1. Mandibular deficiency-Redirection of skeletal growth vectors with headgear is the most commonly used method. Functional appliances have the potential to improve mandibular projection and are often combined with headgear for maximum treatment effect.
2. Maxillary horizontal deficiency-Relatively recent developments in maxillary protraction and nonsurgical advancement of the maxilla offer the orthodontist the chance to improve or correct this deformity if it is moderate in severity.
3. Vertical maxillary excess-Superiorly directed headgear can retard vertical growth of the maxilla and diminish the severity of this deformity. Other therapies, such as biteblock functional appliances and vertically directed chin cups, have been shown to be effective in diminishing vertical maxillary growth.
4. Horizontal maxillary excess-This may be treated either through retardation of anteroposterior growth with headgear or through camouflage via premolar extraction and retraction of the anterior teeth.
Areas of skeletal deformity that are not easily improved or corrected by orthodontics or growth modification include the following:
1. Mandibular Prognatbism- Sutural growth of the maxilla is more easily affected than the more complex growth characteristics of the mandible. In the past, attempts to retard excessive growth of the mandible have been made through extra-oral forces applied via chin cup. Because the mandible grows by apposition of bone at the condyle and along its free posterior border, this method is not as successful as the use of extra-oral forces to the maxilla. The contemporary view of mandibular growth is that condylar growth is largely a response to translation as the surrounding mandibular hard and soft tissues grow; in the past it was thought that the condyle had a “cartilage growth center,” which might react to forces placed on it. Although the treatment results from most chin cup cases are often disappointing, they can be quite effective in cases in which a short-lower facial height is present, because application of chin cup force can result in a down-and-back rotation of the mandible.
2. Vertical Maxillary Growth Deficiency-Any control or influence of this growth pattern is difficult, and there is little evidence
3. Chin Deficiency-Relative improvement in chin projection may occur with treatment designed to increase anteroposterior projection of the mandible, but growth of the chin point itself is not affected by orthodontic or orthopedic treatment.
All clinicians in the contemporary medical and dental environment must consider whether their goals of treatment are consistent with the treatment goals of the patient. Almost all practicing orthodontists have had the experience of providing camouflage treatment with good intentions, but in the end were disappointed in the facial outcome. Also disappointing is seeing the adult patient who has undergone orthodontic treatment as a child and now expresses unhappiness with facial esthetic characteristics that may be a direct result of the orthodontic treatment. Plastic surgeons who don’t recognize the contribution of the teeth and the facial skeleton to facial esthetics will achieve good results in a large percentage of their cases, but there will be a number of patients in whom soft tissue surgery alone is inappropriate camouflage of an underlying dento-skeletal problem. The camouflage simply cannot achieve the same level of esthetic outcome as do interdisciplinary approaches to treatment.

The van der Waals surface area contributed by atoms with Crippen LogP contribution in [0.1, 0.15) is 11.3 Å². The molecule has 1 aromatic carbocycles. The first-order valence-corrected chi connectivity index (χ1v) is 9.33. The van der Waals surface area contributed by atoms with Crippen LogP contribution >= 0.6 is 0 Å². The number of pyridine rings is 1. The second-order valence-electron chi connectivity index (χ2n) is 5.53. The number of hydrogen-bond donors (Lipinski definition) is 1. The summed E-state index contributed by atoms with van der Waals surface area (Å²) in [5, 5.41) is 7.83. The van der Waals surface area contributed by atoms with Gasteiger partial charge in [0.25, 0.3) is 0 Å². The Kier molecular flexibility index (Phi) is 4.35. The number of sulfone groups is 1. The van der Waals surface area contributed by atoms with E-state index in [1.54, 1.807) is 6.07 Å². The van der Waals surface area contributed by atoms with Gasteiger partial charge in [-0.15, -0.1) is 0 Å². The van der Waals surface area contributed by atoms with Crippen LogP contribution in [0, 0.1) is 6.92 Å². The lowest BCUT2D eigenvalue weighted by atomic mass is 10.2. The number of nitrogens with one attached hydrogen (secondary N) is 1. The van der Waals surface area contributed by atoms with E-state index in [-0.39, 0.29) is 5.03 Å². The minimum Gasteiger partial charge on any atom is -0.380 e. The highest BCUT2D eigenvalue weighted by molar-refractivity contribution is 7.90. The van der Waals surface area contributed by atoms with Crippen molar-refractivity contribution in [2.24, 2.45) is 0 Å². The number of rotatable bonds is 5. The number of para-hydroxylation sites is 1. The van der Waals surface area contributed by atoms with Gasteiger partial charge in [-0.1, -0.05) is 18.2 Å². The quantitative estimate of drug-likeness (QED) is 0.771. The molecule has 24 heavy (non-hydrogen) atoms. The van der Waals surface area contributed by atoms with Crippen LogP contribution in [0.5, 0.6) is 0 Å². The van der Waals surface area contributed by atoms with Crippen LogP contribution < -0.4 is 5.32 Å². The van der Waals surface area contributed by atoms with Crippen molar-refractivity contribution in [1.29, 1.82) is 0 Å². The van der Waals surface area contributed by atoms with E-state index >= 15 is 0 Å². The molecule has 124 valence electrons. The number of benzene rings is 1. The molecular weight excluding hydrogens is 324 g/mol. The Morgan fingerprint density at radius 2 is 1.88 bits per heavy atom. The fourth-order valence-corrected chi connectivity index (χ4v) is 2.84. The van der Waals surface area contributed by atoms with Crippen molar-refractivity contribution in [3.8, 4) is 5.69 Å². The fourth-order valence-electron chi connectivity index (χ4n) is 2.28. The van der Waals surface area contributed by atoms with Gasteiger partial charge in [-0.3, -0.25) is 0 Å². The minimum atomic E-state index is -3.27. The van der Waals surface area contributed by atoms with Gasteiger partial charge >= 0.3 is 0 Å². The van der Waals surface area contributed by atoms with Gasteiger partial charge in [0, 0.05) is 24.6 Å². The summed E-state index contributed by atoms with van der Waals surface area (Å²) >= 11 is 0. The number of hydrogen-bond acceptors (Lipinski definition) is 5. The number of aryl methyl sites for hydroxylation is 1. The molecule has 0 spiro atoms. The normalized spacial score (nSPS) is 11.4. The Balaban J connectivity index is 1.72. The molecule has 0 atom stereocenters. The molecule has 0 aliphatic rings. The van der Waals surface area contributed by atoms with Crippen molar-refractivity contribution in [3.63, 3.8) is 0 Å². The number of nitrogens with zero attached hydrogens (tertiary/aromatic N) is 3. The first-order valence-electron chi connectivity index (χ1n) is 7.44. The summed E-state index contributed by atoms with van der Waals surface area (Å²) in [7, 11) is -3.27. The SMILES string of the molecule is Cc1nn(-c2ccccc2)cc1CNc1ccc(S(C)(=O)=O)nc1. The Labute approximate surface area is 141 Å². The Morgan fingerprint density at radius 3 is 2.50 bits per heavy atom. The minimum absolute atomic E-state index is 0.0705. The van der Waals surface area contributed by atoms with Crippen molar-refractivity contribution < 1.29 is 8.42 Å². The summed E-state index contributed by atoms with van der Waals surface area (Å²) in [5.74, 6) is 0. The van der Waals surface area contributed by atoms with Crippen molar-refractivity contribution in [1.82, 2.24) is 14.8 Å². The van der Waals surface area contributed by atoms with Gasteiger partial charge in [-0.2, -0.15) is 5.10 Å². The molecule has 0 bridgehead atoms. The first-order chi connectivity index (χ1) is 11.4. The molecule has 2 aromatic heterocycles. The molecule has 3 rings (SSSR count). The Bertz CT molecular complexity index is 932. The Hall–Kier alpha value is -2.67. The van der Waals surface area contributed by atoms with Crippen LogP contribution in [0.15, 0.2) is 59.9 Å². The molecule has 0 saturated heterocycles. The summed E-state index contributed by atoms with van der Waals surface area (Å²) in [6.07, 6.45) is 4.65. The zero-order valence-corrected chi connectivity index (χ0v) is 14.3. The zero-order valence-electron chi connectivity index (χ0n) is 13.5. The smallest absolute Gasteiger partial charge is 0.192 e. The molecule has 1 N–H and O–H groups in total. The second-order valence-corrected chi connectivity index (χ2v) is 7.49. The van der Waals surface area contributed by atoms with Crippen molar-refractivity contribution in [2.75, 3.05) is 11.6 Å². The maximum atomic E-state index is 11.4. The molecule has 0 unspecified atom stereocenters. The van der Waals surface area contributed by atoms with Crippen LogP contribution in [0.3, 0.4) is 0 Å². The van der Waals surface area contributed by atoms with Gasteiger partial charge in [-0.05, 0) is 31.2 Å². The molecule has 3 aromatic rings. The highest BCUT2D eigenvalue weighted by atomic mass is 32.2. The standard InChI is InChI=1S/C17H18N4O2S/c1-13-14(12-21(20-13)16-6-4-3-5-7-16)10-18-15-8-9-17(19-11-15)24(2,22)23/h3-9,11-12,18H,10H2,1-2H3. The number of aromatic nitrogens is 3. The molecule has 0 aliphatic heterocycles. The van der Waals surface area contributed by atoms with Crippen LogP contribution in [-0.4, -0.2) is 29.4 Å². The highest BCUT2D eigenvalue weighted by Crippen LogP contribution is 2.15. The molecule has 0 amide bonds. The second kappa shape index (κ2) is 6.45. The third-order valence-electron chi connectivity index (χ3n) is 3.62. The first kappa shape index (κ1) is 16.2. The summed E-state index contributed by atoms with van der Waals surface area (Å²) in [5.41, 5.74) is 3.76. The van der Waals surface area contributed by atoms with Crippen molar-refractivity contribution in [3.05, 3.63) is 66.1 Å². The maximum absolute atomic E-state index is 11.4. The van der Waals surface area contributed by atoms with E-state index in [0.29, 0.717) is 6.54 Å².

The contemporary orthodontist should be able to visualize the long-term dental and facial goals of treatment and counsel the parent and patient as to what treatment choices may offer the maximum chance of both dental function and dentofacial esthetics. This means that the orthodontist’s comprehensive vision will be improved and expanded if his or her knowledge of expected soft-tissue growth patterns is integrated with traditional dental and skeletal planning. Orthodontic plans that include esthetic finishing options offered by the dentist, periodontist, oral and maxillofacial surgeon, and plastic surgeon may not be suitable for all patients (or even all orthodontists, for that matter!), but their discussion is an important aspect of informed consent. Also, the various options that can enhance the final esthetic outcome are often appreciated by the patient be
The most comprehensive recent studies of facial proportions are those of Farkas et al in which extensive cross-sectional facial measurements were obtained from Canadians of Northern European ancestry. The proportional relationship of height and width is more important than absolute values in establishing the overall facial type.
Attractive faces tend to have common proportions and relationships that generally differ from normative values. The ideal face is vertically divided into equal thirds by horizontal lines adjacent to the hairline, the nasal base, and menton